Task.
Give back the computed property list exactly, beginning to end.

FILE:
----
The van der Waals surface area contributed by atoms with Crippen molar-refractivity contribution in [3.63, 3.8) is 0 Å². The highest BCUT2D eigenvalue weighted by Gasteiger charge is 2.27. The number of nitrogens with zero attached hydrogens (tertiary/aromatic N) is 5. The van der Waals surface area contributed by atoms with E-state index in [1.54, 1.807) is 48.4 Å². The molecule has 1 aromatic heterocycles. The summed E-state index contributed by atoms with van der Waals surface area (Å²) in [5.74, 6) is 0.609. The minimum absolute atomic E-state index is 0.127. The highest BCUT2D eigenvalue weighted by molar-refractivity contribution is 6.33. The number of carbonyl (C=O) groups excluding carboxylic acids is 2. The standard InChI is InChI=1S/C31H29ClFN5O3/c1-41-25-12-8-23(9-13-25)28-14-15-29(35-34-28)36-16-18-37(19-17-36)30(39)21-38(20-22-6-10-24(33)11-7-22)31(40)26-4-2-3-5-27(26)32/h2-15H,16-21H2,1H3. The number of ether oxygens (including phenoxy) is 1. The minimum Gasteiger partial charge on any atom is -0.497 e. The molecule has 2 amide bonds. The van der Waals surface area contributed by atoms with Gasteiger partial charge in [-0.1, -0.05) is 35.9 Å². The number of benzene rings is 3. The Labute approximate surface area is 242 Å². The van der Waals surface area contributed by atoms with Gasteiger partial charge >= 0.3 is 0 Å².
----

The van der Waals surface area contributed by atoms with Crippen molar-refractivity contribution in [3.63, 3.8) is 0 Å². The highest BCUT2D eigenvalue weighted by Gasteiger charge is 2.27. The number of nitrogens with zero attached hydrogens (tertiary/aromatic N) is 5. The van der Waals surface area contributed by atoms with E-state index in [1.54, 1.807) is 48.4 Å². The molecule has 1 aromatic heterocycles. The summed E-state index contributed by atoms with van der Waals surface area (Å²) in [5.74, 6) is 0.609. The minimum absolute atomic E-state index is 0.127. The highest BCUT2D eigenvalue weighted by molar-refractivity contribution is 6.33. The number of carbonyl (C=O) groups excluding carboxylic acids is 2. The standard InChI is InChI=1S/C31H29ClFN5O3/c1-41-25-12-8-23(9-13-25)28-14-15-29(35-34-28)36-16-18-37(19-17-36)30(39)21-38(20-22-6-10-24(33)11-7-22)31(40)26-4-2-3-5-27(26)32/h2-15H,16-21H2,1H3. The number of ether oxygens (including phenoxy) is 1. The minimum Gasteiger partial charge on any atom is -0.497 e. The molecule has 2 amide bonds. The van der Waals surface area contributed by atoms with Gasteiger partial charge in [-0.1, -0.05) is 35.9 Å². The number of benzene rings is 3. The Labute approximate surface area is 242 Å². The van der Waals surface area contributed by atoms with Gasteiger partial charge >= 0.3 is 0 Å².